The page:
Inspiration: Style

The future of Triumph clothing

Iconic, authentic, British… and timeless

A motorcycling jacket equally at home in the freezing wind on your commute to the office or a sweltering ride through the Sahara, that will then look the part on a night out. A pipe dream right?

Wrong. A future where performance technology meets unparalleled design ethos and a classic timeless look is very much in the sights of Triumph’s Director of Clothing Kevin Charles.


“I came here because the mention of the word Triumph made the hairs on my neck stand on end. We’ve got a massive opportunity to create a premium lifestyle brand for a whole new audience all seeking that one thing that clothing and motorcycling offers… individuality.”

Kevin wears his devotion for the brand on his forearm with a Triumph tattoo. Oh, and the fact that he’s owned around 20 Triumph bikes, from Speed Triples and Tigers to Daytonas, since buying his first love – a Diablo Black 94 Speed Triple in the same year as the Rottweiler ad launch.

“I sold it and got a Daytona to go with my ‘65 Bonneville. A few years ago I was really missing it, so decided to get another one and after months of searching, found one at a dealership in the Cotswolds in the middle of England,” he says.

“I got there and it was perfect apart from a slight chip on the clutch cover. My old one had a chip in the same place. When I checked the paperwork my name was there as a previous owner. I had to have it and I did. I won’t let it go again.”

Priceless authenticity

He’s been in the position for a year – evaluating the range, gathering consumer insight from Germany, France, the UK, east and west coast America and sampling new materials to make the dream reality.

The man who developed his commercial know-how working for industry-leading brands including The North Face, Vans and Converse says: “The foundation is that Triumph is an authentic British heritage brand and that in itself is almost priceless, but we can’t be complacent with it.”

He concedes that subtly reinventing and realigning a clothing range won’t happen overnight, but there’s a discernible shift in the way he believes they will propel the brand into a whole new arena, while still looking after the traditionalists.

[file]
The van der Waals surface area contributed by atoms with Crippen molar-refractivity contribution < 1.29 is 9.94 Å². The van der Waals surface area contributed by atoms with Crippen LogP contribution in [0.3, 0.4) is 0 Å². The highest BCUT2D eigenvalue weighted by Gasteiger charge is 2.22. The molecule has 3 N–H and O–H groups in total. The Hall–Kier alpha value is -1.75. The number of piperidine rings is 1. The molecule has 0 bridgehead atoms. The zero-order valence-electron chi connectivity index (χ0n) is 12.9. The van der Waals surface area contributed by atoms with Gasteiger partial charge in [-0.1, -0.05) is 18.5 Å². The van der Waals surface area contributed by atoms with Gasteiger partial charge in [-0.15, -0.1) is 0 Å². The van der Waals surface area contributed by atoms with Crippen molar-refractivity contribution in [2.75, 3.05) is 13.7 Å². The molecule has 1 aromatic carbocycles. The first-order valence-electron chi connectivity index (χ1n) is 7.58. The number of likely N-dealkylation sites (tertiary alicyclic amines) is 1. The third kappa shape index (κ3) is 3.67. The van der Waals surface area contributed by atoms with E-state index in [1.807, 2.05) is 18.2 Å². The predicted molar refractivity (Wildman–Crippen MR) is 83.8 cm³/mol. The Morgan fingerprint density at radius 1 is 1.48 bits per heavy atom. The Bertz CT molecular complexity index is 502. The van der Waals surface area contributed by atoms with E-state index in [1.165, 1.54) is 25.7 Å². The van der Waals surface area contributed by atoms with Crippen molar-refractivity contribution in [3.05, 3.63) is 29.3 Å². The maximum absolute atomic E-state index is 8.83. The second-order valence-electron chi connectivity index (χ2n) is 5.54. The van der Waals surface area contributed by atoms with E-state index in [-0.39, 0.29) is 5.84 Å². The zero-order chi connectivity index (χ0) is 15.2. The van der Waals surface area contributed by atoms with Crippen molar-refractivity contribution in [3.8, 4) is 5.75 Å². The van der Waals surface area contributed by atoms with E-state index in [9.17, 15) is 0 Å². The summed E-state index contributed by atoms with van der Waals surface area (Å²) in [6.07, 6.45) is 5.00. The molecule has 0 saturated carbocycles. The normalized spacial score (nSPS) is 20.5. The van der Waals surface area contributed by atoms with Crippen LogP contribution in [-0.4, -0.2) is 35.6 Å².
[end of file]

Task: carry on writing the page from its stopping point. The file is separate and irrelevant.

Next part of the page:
Speed Triple style

Driven by a desire to look different – Kevin would scour the retro clothing shops in London’s Camden and South Kensington in his 20s – the allure of the original Speed Triple was was accentuated for him by its black leather jacket and indigo selvedge denim image.

“That’s what motorcycle clothing should be about. The clothing for a Bonneville rider is different to that for a Tiger rider because the genres are different. If you ride an adventure bike, you want clothing that protects you and reflects the tech within the bike but can be worn all year round, keeping you cool in the summer and warm in the winter,” he says.

“On the other hand, a Bonneville rider wants something that protects him or her, that they can wear down the pub and is iconically cool and timeless – two completely different things.

“If you ride a roadster, you’ll want gear that has a lot of tech included, that you can wear on the road and on a track day and still look good and feel safe. That’s a key area we’re working on across the models.”

Classic, iconic, timeless

Kevin insists that one thing must identify Triumph’s wardrobe of the future: “That’s the need for every piece of clothing to be a classic, iconic staple, capable of looking as cool and as relevant in a decade as it does today. Take the Bonneville… it’s a classic iconic look that’s got better with age. It looks as good today as it did 60 years ago, so why should clothing be any different?”

A passion for British cool

“So many people are passionate about our brand. The possibilities for creating a raft of iconic basics is endless. That kind of gear can be worn by anyone, including people who don’t ride, but who are inspired by the coolness associated with a Triumph motorcycle. It speaks about them because it looks good. Whether the branding is overt or covert, it reflects premium high quality and is aligned to one of the coolest British brands.”

Most of the new lines are still under tight security ahead of their official launch later this year, but FTR squeezed a couple of teasers out of Kevin.

Spoiler alert

“One thing I can say is that a lot of the new clothing will incorporate the Union Flag and product-wise, we’re launching a new Triumph airbag for autumn/winter 2019, which offers riders 360-degree protection front and back and fits under any jacket,” he reveals.

“It’s triggered by an integral box that has algorithms built in that inflate the airbag in a millisecond, has been developed by MotoGP riders and is Wi-fi connected at home for instant algorithm updates.”

That kind of innovation is at the forefront of Triumph’s work into continuing to pair quality, design and versatility with clothing that never dates. “In a nutshell, we want our clothing to be relevant, iconic and tech savvy now and long into the future.”

As they say, watch this space.